Life has been good to me. My painful illness has granted me moments of grace. I am eternally grateful. I seem to be recovering. I am definitely healing. I make healthy choices. Baba Ram Dass once said that there is a difference between healing and recovering. You can heal yourself, but not always recover from physical ailments. What I am learning is that healing is enough. Recovery is nice, but not absolutely necessary.
I am learning to live with my childhood trauma. The little boy who lives inside me is beginning to inhale light. The woodpecker has done a good job. I suspect he will stick around a while and my head will be hurting for the foreseeable future.
Sometimes I wish I had appreciated the years of a robust physicality. I wish I understood then what a gift that was. Well, it doesn't quite matter, does it? Our journeys are now. Our love grows through the art of living. A wise teacher once told me that our souls are like an oyster's pearl. An oyster makes a pearl when a foreign substance (such as a grain of sand) inserts itself between the shell and mantle that lines the shell. Sensing an irritant the oyster tries to rid itself of the irritant thereby creating constant friction, rubbing. Out of this struggle does a pearl appear. I have battled through many conflicts, both real and imagined. Out of my life's constant friction my soul evolves. The pearl is born. I am shining it, loving it, knowing its inevitable appearance is already born in the ether of my longing.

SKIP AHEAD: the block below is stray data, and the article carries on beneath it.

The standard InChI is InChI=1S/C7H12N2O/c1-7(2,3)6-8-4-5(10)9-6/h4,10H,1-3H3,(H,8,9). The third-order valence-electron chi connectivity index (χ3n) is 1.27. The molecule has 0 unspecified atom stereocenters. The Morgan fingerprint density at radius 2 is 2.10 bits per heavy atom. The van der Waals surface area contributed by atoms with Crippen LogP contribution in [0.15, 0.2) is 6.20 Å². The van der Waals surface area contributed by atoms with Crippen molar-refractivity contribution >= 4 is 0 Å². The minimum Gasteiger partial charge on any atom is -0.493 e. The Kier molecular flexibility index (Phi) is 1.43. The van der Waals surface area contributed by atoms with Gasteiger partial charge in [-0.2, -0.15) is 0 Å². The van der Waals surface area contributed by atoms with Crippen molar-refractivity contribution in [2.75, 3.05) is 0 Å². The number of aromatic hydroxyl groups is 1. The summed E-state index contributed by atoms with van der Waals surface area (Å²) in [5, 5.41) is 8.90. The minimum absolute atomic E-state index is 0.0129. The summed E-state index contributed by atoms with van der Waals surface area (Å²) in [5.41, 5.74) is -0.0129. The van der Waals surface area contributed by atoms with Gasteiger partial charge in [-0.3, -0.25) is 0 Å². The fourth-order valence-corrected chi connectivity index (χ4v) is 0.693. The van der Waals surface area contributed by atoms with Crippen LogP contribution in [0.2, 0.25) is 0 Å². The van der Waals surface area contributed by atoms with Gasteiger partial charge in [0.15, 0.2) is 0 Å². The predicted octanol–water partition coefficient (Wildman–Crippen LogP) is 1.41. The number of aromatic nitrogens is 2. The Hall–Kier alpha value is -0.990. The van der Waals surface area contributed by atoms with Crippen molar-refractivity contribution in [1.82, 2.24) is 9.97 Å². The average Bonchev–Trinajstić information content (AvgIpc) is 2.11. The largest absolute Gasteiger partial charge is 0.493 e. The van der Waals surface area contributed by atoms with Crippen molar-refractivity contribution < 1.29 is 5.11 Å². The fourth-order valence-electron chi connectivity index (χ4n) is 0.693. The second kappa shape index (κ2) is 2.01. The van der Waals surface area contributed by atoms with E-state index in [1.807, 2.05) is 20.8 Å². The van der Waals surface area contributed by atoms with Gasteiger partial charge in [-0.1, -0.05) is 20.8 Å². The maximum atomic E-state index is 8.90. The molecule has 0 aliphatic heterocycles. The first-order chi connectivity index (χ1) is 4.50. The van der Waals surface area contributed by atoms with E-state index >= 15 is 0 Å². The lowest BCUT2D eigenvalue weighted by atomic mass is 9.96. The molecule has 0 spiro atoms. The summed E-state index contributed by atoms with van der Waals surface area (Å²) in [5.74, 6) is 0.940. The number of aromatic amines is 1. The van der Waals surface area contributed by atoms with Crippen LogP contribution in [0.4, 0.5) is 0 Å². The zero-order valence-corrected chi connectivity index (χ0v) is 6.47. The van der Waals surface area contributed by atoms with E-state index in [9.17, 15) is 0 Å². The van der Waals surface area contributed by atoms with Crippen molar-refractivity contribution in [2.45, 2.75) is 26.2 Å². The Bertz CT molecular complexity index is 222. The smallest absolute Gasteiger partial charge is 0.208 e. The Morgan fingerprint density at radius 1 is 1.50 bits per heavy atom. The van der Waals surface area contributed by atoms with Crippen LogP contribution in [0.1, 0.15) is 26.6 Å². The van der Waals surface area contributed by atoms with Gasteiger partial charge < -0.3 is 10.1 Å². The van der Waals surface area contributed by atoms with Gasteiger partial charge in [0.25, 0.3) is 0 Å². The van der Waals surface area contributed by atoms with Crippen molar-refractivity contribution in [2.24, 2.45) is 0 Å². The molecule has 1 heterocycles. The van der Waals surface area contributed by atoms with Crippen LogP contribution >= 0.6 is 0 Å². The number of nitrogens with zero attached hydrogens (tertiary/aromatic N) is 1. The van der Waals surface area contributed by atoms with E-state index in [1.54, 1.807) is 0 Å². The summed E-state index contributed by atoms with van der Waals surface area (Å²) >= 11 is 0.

I do not wish such a painful journey on anybody. But if you find yourself in similar circumstances, I send you love and assure you that you are not lost. Although you may feel hopeless, frightened, I say you are exactly where you need to be and there is one indestructible element that resides in you. That is your heart, your eternal soul. We may agonize, die in poverty or worse; that we cannot control. What we can do is choose how to live. I have made my choice. I am in the exact place I need to be. I invite all of you oysters furiously fighting your way through life to join me.
Oysters unite! We have nothing to lose but our shells!
For more by Jack Schimmelman, click here.
For more on emotional wellness, click here.
Follow Jack Schimmelman on Twitter: www.twitter.com/jackschimmelman